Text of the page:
I live for liver

My foie gras obsession is well documented.
Calf’s liver was a staple of my diet growing up, but when I was first introduced to the fatty duck liver shortly after moving to Philadelphia, it was love at first sight. Rich, pungent and perfectly seared my first experience with foie was at Stephen Starr’s POD at a birthday celebration. I didn’t know anything about the politics of fattening geese and ducks for enlarged livers. I didn’t know that the price of foie made regular eating cost prohibitive or that it would raise my cholesterol levels off the charts. Only that it was something I had to have again and again.

And I have. Over the years I’ve had it seared, in a torchon, mousse of quail’s liver foie gras… even foie gras ice cream. So you can imagine my excitement when I wandered into the diBruno’s grocery store on Chestnut street to find fresh foie on sale for $19.99 a pound. I had stopped in to buy duck breast to cure another prosciutto with the promise to myself that I wasn’t going to buy anything else.

But c’mon. Twenty dollars a pound? I couldn’t resist. As I waited in the checkout line with my duck’s breast and pound of foie (and a mozzarella with creme fraiche; I figured I’d already broken my promise to only buy duck) I started planning a dinner in my head.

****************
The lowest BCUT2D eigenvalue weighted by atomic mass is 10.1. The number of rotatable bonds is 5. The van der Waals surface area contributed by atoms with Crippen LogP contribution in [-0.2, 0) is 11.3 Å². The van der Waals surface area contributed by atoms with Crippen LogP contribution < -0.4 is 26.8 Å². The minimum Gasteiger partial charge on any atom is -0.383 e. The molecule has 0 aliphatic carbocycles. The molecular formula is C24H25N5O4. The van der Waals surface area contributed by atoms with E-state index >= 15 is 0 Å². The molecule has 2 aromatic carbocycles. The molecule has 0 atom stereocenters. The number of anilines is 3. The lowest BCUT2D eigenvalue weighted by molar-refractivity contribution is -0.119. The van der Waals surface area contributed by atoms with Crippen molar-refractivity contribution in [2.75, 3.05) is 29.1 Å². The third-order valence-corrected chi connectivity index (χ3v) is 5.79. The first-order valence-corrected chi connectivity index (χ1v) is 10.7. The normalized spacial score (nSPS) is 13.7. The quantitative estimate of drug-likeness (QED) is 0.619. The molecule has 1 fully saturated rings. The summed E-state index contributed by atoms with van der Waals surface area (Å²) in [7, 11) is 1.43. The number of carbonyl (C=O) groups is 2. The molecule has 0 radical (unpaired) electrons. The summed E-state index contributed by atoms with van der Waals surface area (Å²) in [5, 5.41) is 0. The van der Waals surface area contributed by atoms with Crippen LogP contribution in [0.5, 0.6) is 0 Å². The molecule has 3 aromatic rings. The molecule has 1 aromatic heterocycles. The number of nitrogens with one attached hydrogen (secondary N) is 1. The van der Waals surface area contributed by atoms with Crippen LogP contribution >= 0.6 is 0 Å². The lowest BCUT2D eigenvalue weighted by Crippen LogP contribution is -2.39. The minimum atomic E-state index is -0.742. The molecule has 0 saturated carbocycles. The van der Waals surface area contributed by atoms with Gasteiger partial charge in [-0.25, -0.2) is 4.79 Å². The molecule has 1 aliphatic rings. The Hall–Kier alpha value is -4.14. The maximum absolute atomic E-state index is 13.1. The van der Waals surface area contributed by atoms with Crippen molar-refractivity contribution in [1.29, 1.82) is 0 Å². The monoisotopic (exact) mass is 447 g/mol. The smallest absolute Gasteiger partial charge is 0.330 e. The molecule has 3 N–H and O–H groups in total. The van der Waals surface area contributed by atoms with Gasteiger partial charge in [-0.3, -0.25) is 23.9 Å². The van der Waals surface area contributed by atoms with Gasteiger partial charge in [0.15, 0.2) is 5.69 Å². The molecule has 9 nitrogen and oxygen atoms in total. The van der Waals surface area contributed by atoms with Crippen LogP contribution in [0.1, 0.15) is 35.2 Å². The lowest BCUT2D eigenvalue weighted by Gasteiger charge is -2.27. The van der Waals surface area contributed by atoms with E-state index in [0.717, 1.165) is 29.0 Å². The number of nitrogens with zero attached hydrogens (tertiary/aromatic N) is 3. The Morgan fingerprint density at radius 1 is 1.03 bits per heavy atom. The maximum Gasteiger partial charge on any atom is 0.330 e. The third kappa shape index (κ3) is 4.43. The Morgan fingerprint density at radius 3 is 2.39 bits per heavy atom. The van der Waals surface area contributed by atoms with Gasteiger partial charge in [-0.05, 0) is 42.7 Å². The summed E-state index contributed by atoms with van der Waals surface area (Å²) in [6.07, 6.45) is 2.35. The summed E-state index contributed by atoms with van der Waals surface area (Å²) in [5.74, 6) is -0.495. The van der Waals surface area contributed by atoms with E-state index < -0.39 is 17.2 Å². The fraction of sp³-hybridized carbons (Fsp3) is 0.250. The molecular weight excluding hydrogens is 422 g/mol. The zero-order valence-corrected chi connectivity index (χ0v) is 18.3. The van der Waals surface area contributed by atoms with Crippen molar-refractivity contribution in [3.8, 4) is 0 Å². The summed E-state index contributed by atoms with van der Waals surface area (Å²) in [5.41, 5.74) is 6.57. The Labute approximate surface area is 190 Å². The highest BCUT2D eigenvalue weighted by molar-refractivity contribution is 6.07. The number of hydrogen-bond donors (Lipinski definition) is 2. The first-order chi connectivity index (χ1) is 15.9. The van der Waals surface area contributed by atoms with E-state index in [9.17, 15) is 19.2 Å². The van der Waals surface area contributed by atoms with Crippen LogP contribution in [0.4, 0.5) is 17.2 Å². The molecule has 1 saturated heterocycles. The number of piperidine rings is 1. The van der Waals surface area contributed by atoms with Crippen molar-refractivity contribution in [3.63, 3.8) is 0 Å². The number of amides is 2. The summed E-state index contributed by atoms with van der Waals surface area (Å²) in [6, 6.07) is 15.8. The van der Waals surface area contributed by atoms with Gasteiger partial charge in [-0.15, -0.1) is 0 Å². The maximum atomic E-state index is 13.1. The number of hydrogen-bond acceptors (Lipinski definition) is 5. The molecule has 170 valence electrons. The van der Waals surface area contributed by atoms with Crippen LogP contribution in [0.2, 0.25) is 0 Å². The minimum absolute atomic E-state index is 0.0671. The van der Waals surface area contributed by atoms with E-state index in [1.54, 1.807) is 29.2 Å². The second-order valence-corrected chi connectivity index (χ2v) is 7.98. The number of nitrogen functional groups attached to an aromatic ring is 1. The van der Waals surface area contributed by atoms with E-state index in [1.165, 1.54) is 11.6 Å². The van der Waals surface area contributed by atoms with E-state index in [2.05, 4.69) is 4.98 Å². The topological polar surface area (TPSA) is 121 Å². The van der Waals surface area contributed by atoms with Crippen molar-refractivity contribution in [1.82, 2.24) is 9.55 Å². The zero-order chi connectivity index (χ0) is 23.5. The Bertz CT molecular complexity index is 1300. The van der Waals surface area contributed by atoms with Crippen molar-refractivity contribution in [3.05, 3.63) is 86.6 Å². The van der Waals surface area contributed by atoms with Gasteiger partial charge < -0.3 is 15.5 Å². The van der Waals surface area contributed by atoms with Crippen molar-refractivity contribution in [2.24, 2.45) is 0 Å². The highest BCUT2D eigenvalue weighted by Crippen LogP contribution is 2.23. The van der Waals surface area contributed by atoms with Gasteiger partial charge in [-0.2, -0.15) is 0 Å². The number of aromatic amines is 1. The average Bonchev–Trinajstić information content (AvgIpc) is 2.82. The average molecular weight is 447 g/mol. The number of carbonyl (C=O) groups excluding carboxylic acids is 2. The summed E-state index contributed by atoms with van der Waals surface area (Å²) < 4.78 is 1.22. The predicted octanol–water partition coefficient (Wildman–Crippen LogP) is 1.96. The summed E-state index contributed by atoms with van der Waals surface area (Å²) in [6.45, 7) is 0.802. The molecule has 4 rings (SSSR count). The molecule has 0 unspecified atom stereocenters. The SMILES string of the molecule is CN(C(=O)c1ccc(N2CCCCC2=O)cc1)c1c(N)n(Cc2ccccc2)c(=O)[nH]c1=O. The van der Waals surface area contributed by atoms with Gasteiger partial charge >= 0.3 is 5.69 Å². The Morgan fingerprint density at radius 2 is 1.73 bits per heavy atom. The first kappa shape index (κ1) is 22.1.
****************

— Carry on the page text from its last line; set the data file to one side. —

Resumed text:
Something simple. A protein bomb of two 16oz locally raised ribeye steaks, seared foie gras, lima beans and Claire’s always delicious chopped brussels sprouts.

The ribeyes came from Whole Foods and cost more than my discounted duck livers; but when I saw the extra thick marbled cuts in the butcher’s case I knew they were perfect. The noble brussles sprout, which has the distinction of being my favorite vegetable, also came from Whole Foods and were gigantic.

Prep time was almost nonexistent; I rubbed the steaks with a quick mix of seasoning while Claire sauteed the sprouts and put our skillet over high heat until it started smoking. Added oil and waited for thatto start smoking, and dropped the steaks in and jumped back while they started splattering and sputtering.

In a second skillet I seared a few slices of foie trying to keep the timing just right. The steaks were about 1.5″ thick, so I had to keep an eye on them as I seared the livers. The incredibly hot skillet seared the spice rub to crisp perfection, with the insides still cold and tender. Claire’s sprouts were brilliantly green and crunchy… the whole dinner was worth the now mounting costs.

Best yet, I still have half of the steak chilling in the fridge to be cubed and eaten cold.

A perfect dinner with the perfect little Chef.